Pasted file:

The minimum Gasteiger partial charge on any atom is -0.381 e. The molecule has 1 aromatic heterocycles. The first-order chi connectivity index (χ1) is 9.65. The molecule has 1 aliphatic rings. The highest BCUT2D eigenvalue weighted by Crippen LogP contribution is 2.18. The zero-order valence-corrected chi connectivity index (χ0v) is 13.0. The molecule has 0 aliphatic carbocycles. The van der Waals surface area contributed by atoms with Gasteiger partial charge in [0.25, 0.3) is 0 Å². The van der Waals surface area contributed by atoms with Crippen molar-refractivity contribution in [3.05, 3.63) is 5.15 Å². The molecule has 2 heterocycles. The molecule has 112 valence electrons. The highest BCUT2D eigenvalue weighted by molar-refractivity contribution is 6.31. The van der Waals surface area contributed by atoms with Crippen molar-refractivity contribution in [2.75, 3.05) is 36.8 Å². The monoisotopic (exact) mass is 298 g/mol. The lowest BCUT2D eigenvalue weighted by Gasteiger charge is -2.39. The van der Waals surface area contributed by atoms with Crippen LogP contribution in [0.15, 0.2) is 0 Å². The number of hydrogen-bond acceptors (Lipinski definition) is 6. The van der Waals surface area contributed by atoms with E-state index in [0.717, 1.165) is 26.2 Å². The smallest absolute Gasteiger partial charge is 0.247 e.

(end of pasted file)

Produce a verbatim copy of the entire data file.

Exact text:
The minimum Gasteiger partial charge on any atom is -0.381 e. The molecule has 1 aromatic heterocycles. The first-order chi connectivity index (χ1) is 9.65. The molecule has 1 aliphatic rings. The highest BCUT2D eigenvalue weighted by Crippen LogP contribution is 2.18. The zero-order valence-corrected chi connectivity index (χ0v) is 13.0. The molecule has 0 aliphatic carbocycles. The van der Waals surface area contributed by atoms with Gasteiger partial charge in [0.25, 0.3) is 0 Å². The van der Waals surface area contributed by atoms with Crippen molar-refractivity contribution in [3.05, 3.63) is 5.15 Å². The molecule has 2 heterocycles. The molecule has 112 valence electrons. The highest BCUT2D eigenvalue weighted by molar-refractivity contribution is 6.31. The van der Waals surface area contributed by atoms with Crippen molar-refractivity contribution in [2.75, 3.05) is 36.8 Å². The monoisotopic (exact) mass is 298 g/mol. The lowest BCUT2D eigenvalue weighted by Gasteiger charge is -2.39. The van der Waals surface area contributed by atoms with Crippen LogP contribution in [0.15, 0.2) is 0 Å². The number of hydrogen-bond acceptors (Lipinski definition) is 6. The van der Waals surface area contributed by atoms with E-state index in [0.717, 1.165) is 26.2 Å². The smallest absolute Gasteiger partial charge is 0.247 e.